Getting soft around the middle or, what is Modulus compensation?

Being the New Year, many of us take notice that we no longer have that fit and trim shape we once enjoyed. We’ve become a little soft around the middle. Well, materials have a similar problem with applied weight and temperature changes.

As temperature is changed, most structural metals also change stiffness, with the bulk of them getting weaker (less capable of carrying load) as the temperature increases. This is known as modulus change with temperature, and means that for a given static load (like an applied weight), when the temperature increases the deformation (strain) increases. For transducers intended for stable operation over a wide temperature range, like those used in legal for trade applications, modulus change with temperature is a performance specification that strain gages can help meet.

Change of modulus with temperature is normally specified in percent change per 100 degree temperature difference; for example, -1.0%/100°C. This means that for every 100°C increase in temperature, Young’s modulus will decrease by 1.0% from the room temperature (~24°C) value; and, will increase by the same percentage given a 100°C decrease in temperature from normal ambient conditions. Therefore, when placed under a steady load from an applied weight, then as the temperature increases, the strain in the material will also increase, which causes the output of the transducer to increase, even though the load hasn’t changed.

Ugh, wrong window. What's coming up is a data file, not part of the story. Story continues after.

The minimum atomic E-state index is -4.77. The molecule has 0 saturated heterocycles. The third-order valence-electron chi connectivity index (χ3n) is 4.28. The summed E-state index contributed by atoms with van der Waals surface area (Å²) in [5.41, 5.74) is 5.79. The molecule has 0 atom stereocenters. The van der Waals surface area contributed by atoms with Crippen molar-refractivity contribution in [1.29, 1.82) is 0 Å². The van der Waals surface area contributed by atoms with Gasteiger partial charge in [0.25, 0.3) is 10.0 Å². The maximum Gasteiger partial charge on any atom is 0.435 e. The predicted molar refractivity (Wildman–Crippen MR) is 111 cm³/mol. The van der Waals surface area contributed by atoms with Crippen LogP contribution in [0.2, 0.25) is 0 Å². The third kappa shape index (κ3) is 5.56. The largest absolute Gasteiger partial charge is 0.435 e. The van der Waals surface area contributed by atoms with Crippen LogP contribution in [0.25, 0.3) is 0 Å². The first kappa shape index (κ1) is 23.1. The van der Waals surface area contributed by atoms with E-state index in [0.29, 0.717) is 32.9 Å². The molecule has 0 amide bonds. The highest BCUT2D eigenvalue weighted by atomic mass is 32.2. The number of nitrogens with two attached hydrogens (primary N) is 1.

Ni-Cr foil (Micro-Measurements K-foil) has a natural reduction in strain sensitivity (gage factor) with increased temperature. As the temperature rises, the gage factor goes down. Taking advantage of this fortunate situation, Micro-Measurements can specially process K-foil to have a change in strain sensitivity that cancels the temperature-induced change in surface strains caused by the modulus change of the common metals used for transducer applications. These are called Modulus Compensation gages, and they are designated with an MC in the part description; for example, N2K-MC-S100P-350. A particular compensation is specified using the appropriate M-option. For example, N2K-MC-S100P-350/M1 specifies a strain sensitivity slope change of -2.70%/100°C, which is used for many structural stainless steels. There are standard compensations for aluminum alloys (/M2), many tool steels (/M3), and a mid-range compensation (/M4). And, of course, custom compensations are available.

Using a Micro-Measurements Modulus Compensation strain gage can help keep the output of your transducer constant under changing temperature conditions, which is kind of like being fit and trim again.

So, the next time you see that your data is looking a little fat after a temperature increase, contact one of the Applications Engineers at Micro-Measurements on 919.365.3800 or  to discuss how to get those numbers looking better.

bwatson's picture

Bob Watson

Director of Engineering